Drawing on the theme of the curse on the land first introduced in Genesis, Malachi explained that this same curse is causing the devourer to destroy the fruit of the ground and the vine to fail to bear fruit (3:11). The reason is that “God has come to them in judgment, testifying against those who defraud laborers of their wages, oppress the widows and the fatherless, and deprive aliens of justice (3:5).” The rich were oppressing the poor and defenseless, therefore God’s curse afflicted this merciless, unjust, greedy people.
But Malachi’s covenant lawsuit against the nation was not devoid of the common prophetic theme of hope for restoration. Despite the cloud of disillusionment that hung over the people, Malachi offered a glorious vision of the future. “Yes, a day was coming, a day that would see God intervene in the affairs of men and women, bringing victory to those who obey God’s laws and judgment to those who do not (3:1-5; 4:1-6).”
Although written approximately 500 years before the next biblical revelation, the message of Malachi (especially its closing remarks) seems to flow seamlessly into the opening chapters of the New Testament. The Lord’s messenger (3:1), identified in Malachi as Elijah the prophet, will return before the day of the Lord to “turn the hearts of the fathers to the children, and the hearts of the children to their fathers” (4:6).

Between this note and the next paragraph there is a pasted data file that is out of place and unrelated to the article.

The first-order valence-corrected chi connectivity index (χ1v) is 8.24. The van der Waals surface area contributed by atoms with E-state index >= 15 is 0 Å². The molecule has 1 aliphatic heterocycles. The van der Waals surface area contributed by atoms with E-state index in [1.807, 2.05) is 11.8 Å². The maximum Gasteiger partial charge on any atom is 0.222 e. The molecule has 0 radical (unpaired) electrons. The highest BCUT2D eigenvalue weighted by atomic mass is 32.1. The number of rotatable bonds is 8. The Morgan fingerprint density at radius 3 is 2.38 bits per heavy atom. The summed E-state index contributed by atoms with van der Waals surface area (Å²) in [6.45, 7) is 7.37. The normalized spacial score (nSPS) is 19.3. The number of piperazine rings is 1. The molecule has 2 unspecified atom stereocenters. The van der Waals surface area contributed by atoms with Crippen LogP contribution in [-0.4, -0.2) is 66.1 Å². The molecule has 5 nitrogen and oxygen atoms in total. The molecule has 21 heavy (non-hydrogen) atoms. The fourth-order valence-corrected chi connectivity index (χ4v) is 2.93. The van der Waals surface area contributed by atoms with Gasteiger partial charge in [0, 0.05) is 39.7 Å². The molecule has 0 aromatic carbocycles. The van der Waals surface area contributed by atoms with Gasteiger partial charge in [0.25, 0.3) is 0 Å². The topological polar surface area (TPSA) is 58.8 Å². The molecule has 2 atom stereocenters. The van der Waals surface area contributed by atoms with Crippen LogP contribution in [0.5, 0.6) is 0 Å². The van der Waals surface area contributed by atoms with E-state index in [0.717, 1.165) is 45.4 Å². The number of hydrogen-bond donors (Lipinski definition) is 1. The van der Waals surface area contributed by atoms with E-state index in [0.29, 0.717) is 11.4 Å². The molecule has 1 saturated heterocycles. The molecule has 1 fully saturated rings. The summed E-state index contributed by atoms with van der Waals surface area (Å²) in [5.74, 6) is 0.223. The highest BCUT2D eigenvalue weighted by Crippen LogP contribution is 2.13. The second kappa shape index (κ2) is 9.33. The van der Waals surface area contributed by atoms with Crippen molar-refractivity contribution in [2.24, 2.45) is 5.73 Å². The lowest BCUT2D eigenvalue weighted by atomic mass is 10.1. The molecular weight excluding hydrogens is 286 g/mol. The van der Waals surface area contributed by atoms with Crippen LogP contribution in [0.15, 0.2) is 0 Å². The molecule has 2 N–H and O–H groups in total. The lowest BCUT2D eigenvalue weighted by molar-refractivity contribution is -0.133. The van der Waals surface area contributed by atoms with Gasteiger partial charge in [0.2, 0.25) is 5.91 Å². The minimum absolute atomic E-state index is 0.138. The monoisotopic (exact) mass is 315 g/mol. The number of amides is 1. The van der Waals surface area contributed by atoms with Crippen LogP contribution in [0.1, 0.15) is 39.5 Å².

In English translations of the Bible, which follow the Greek tradition, Malachi concludes the canon of the Old Testament. Its position among the twelve [the Minor Prophets] is likely due to the fact that Malachi was the last to minister. While the collocation is not intentional, it is notable that the book concludes the Old Testament looking forward to the coming of the prophet Elijah, while one of the early voices of the New Testament period is that of John the Baptist, whom Jesus identifies with Elijah (Matt. 11:15).
190. Wood, Prophets of Israel, p. 374.
191. Dillard and Longman, Introduction to the Old Testament, p. 439.
192. Bullock, Introduction to the Old Testament Prophetic Books, p. 336.
193. Dillard and Longman, Introduction to the Old Testament, pp. 439-40.
194. Robertson, Christ of the Prophets, p. 391.
195. Ibid., pp. 391-400.
196. Ibid., p. 398.
197. Ibid., p. 399.
198. Dillard and Longman, Introduction to the Old Testament, p. 442.
199. Ibid., p. 437.